From Joan Acocella’s essay “Perfectly Frank”, about Frank O’Hara (a man I have always wished that I had known)- included in the compilation Twenty-eight Artists and Two Saints: Essays:
In the doomed-poet drama that has been retrospectively read into O’Hara’s story, this poem [‘A True Account of Talking to the Sun at Fire Island’] has been taken as a premonition of death. But to me the most remarkable thing about it is O’Hara’s sense of blessedness, an emotion that surfaces again and again in his verse. Indeed, it is one of the things (“gay, glancing”) held against him by those who feel that he was not a serious person. This, in turn, has led some of his defenders to overstress the sadness – presumably a warranty of seriousness – that can sometimes be detected in his poetry. The light tread of his lyrics, Geoff Ward says, “is only a step away from the grave.” It is true that O’Hara had the Irish sense of life, but the note of grief would be far less persuasive if it were not accompanied, as it almost always is, by the keenest possible responsiveness to life’s goodness. Even at his most depressed, when his romance with Vincent Warren is falling apart, O’Hara is witty. (“I walk in / sit down and / face the frigidaire” – presumably Vincent.) When, on the other hand, that relationship is going well, even bad things seem good to him: “Even the stabbings are helping the population explosion.”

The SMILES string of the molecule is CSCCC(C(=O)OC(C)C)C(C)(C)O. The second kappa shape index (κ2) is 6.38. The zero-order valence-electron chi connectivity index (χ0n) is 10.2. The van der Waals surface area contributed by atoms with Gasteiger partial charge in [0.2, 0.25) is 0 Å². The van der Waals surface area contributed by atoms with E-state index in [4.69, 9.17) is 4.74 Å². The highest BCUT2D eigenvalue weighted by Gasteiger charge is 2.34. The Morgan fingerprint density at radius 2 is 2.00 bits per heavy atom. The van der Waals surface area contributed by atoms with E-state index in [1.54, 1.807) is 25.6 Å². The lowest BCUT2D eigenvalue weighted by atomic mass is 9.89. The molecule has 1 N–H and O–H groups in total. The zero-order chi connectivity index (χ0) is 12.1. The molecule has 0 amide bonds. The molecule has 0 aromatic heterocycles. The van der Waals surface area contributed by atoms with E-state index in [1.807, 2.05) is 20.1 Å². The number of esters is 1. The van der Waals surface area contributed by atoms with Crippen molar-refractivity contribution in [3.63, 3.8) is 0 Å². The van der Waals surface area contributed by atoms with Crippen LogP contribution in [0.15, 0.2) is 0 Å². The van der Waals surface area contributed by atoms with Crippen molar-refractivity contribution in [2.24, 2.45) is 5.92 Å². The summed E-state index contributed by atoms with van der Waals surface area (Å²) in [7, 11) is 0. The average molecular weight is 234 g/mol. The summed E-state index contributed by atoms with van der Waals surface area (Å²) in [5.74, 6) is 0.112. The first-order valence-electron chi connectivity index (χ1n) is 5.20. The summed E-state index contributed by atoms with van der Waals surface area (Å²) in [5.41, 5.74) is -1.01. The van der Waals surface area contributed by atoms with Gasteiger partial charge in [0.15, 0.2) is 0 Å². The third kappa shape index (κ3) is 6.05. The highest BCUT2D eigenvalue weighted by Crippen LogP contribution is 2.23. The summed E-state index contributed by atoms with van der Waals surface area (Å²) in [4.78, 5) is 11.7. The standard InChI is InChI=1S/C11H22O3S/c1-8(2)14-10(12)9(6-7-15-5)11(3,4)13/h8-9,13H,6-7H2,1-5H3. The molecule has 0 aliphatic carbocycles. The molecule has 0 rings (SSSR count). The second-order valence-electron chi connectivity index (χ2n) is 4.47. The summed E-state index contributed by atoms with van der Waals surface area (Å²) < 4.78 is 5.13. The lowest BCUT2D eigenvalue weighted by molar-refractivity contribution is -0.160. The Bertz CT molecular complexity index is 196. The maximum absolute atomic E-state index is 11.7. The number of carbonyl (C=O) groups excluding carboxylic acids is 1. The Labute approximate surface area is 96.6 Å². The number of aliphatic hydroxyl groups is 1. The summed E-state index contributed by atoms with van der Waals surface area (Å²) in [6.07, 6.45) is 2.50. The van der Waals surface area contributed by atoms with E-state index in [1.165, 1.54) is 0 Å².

Boyfriends aside, he finds a thousand things to like. Ballet dancers fly through his verse. Taxi drivers tell him funny things. Zinka Milanov sings, the fountains splash. The city honks at him and he honks back. This willingness to be happy is one of the things for which O’Hara is most loved, and rightly so. It is a fundamental aspect of his moral life, and the motor of his poetry.
Here a couple of posts by my friend Ted about O’Hara, one of my favorite poets: